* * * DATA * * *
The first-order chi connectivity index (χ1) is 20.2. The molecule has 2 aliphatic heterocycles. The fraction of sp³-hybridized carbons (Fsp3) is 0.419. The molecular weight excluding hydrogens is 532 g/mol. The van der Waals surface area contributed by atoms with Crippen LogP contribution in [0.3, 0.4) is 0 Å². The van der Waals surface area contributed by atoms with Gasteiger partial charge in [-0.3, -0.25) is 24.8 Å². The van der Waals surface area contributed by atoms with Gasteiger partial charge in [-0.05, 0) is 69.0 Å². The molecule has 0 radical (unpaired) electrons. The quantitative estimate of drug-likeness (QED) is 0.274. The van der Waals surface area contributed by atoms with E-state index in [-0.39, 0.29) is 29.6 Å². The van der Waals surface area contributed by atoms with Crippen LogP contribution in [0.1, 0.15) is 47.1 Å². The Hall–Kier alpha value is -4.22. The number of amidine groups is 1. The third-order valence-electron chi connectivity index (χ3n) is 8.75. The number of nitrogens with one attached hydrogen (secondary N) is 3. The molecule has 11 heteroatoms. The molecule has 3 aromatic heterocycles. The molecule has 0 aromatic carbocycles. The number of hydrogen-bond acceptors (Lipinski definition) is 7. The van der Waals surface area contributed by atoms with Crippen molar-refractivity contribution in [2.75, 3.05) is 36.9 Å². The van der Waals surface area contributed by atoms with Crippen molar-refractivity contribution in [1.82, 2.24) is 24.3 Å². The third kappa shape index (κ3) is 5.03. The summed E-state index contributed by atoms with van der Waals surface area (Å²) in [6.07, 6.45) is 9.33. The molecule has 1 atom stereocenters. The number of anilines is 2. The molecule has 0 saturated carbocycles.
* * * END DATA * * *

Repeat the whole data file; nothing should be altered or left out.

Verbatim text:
The first-order chi connectivity index (χ1) is 20.2. The molecule has 2 aliphatic heterocycles. The fraction of sp³-hybridized carbons (Fsp3) is 0.419. The molecular weight excluding hydrogens is 532 g/mol. The van der Waals surface area contributed by atoms with Crippen LogP contribution in [0.3, 0.4) is 0 Å². The van der Waals surface area contributed by atoms with Gasteiger partial charge in [-0.3, -0.25) is 24.8 Å². The van der Waals surface area contributed by atoms with Gasteiger partial charge in [-0.05, 0) is 69.0 Å². The molecule has 0 radical (unpaired) electrons. The quantitative estimate of drug-likeness (QED) is 0.274. The van der Waals surface area contributed by atoms with E-state index in [-0.39, 0.29) is 29.6 Å². The van der Waals surface area contributed by atoms with Crippen LogP contribution in [0.1, 0.15) is 47.1 Å². The Hall–Kier alpha value is -4.22. The number of amidine groups is 1. The third-order valence-electron chi connectivity index (χ3n) is 8.75. The number of nitrogens with one attached hydrogen (secondary N) is 3. The molecule has 11 heteroatoms. The molecule has 3 aromatic heterocycles. The molecule has 0 aromatic carbocycles. The number of hydrogen-bond acceptors (Lipinski definition) is 7. The van der Waals surface area contributed by atoms with Crippen molar-refractivity contribution in [2.75, 3.05) is 36.9 Å². The van der Waals surface area contributed by atoms with Crippen molar-refractivity contribution in [1.82, 2.24) is 24.3 Å². The third kappa shape index (κ3) is 5.03. The summed E-state index contributed by atoms with van der Waals surface area (Å²) in [6.07, 6.45) is 9.33. The molecule has 1 atom stereocenters. The number of anilines is 2. The molecule has 0 saturated carbocycles.